On Easter Sunday, we made Resurrection Cookies. I had made some at home the night before that I brought to eat after we made the batter in class and put them in the "oven."

Here's one of our little dolls with her crown the Sunday we talked about heaven.

Our church rotates teachers every quarter, so we won't be teaching this summer. But I will always remember this special group of five and six year olds. We made some happy memories.

Tuesday, June 9, 2009

The Best Is Yet to Come!


This blog has been on the back burner for awhile now. Really, it seems like I've taken it off the burner and set it aside. We've had a lot of things "cooking." Work-related things, church-related things, and social-related things. So many, many things to blog about, but we've been so busy living that I haven't taken the time to write about it.

This morning Tim said to me that he wanted me to just take a day for myself. "Don't do anything work-related," he told me. "Don't do anything you don't want to do. Just take care of yourself." That was music to my ears, because to tell the truth, I'm just worn out. "You might want to do a blog post," he said. He knows how much I enjoyed blogging. It was a welcome suggestion.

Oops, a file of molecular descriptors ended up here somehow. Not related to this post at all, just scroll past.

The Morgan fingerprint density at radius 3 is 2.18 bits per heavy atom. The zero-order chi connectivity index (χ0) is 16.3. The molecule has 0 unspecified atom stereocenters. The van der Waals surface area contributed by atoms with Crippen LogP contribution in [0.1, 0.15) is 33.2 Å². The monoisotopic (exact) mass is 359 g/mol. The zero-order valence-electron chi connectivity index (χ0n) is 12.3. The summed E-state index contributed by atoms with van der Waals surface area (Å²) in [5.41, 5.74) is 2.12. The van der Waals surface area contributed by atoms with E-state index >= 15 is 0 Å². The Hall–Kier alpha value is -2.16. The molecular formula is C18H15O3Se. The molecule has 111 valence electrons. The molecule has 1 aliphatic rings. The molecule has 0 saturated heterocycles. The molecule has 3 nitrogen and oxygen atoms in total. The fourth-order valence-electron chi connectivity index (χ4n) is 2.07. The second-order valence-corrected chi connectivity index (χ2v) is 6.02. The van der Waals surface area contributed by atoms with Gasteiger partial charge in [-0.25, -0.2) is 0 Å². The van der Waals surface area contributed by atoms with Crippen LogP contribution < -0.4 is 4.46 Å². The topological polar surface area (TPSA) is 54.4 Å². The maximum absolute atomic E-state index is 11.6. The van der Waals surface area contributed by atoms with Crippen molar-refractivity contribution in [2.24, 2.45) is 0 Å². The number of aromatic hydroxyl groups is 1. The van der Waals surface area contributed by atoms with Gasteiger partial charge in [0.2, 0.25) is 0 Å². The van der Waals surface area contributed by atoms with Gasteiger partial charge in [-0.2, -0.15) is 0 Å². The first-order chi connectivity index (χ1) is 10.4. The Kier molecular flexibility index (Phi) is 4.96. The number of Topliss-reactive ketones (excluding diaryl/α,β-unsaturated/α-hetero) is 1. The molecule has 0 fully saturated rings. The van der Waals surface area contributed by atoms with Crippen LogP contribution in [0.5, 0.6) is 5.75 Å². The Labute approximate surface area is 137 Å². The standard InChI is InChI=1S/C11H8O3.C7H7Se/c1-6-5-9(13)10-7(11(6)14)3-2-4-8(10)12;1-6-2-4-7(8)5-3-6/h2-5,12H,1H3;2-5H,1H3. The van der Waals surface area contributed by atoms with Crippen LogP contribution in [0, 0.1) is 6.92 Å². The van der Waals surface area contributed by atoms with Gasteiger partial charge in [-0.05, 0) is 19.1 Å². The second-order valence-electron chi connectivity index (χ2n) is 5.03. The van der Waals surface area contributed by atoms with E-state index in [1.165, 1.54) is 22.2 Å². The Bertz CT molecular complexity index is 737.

Where to begin? I haven't posted for about 2 1/2 months, I think.

Hmmm. I think I'll just begin with my honey. He had a birthday May 13. The big 5-0.

Now if you know Tim very well at all, you know he does not want to be the center of attention. He does not do things to call attention to himself. He most certainly would not ever want me to throw him a birthday party. It's just not his style. I'm a different story. I love any excuse for a big time, and I had been hatching plans for Tim's 50th for about 2 years.

To give you a little background, Tim is 2 years, 3 months, and 12 days younger than me, and in his good-natured, teasing way, he has never let me forget it. His teasing intensifies when I reach another decade mark. Here's a sample remark. "I'm just a young man, barely in my forties, and I'm married to a fifty-something woman."

To which I retort, "Yeah, in the tail end of your forties. You better watch it, mister, or I'm gonna get you good when you hit the fifty mark." He just grins. He's not too worried about it at that point. He's got some time. This has been going on for over 20 years now, and he knows the drill.